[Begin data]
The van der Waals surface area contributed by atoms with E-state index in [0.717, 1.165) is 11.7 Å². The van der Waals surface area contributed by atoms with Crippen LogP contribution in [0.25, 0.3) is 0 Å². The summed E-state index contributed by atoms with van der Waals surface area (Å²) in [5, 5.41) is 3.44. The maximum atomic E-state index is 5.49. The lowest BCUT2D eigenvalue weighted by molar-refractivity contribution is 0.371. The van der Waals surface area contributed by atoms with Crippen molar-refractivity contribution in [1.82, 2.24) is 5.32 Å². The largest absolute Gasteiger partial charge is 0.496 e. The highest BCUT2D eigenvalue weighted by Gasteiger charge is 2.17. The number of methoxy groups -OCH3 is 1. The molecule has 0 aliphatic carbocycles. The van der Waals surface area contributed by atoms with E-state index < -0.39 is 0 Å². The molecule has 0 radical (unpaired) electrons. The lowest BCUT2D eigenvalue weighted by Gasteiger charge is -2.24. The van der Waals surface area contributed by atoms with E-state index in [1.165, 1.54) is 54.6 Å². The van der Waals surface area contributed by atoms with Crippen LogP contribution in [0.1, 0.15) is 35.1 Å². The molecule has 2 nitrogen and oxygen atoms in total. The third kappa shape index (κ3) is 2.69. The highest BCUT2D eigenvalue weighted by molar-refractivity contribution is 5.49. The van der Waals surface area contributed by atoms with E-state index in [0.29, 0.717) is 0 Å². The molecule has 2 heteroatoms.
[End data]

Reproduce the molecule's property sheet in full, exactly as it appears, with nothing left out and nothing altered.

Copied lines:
The van der Waals surface area contributed by atoms with E-state index in [0.717, 1.165) is 11.7 Å². The van der Waals surface area contributed by atoms with Crippen LogP contribution in [0.25, 0.3) is 0 Å². The summed E-state index contributed by atoms with van der Waals surface area (Å²) in [5, 5.41) is 3.44. The maximum atomic E-state index is 5.49. The lowest BCUT2D eigenvalue weighted by molar-refractivity contribution is 0.371. The van der Waals surface area contributed by atoms with Crippen molar-refractivity contribution in [1.82, 2.24) is 5.32 Å². The largest absolute Gasteiger partial charge is 0.496 e. The highest BCUT2D eigenvalue weighted by Gasteiger charge is 2.17. The number of methoxy groups -OCH3 is 1. The molecule has 0 aliphatic carbocycles. The van der Waals surface area contributed by atoms with E-state index < -0.39 is 0 Å². The molecule has 0 radical (unpaired) electrons. The lowest BCUT2D eigenvalue weighted by Gasteiger charge is -2.24. The van der Waals surface area contributed by atoms with E-state index in [1.165, 1.54) is 54.6 Å². The van der Waals surface area contributed by atoms with Crippen LogP contribution in [0.1, 0.15) is 35.1 Å². The molecule has 2 nitrogen and oxygen atoms in total. The third kappa shape index (κ3) is 2.69. The highest BCUT2D eigenvalue weighted by molar-refractivity contribution is 5.49. The van der Waals surface area contributed by atoms with E-state index in [0.29, 0.717) is 0 Å². The molecule has 2 heteroatoms.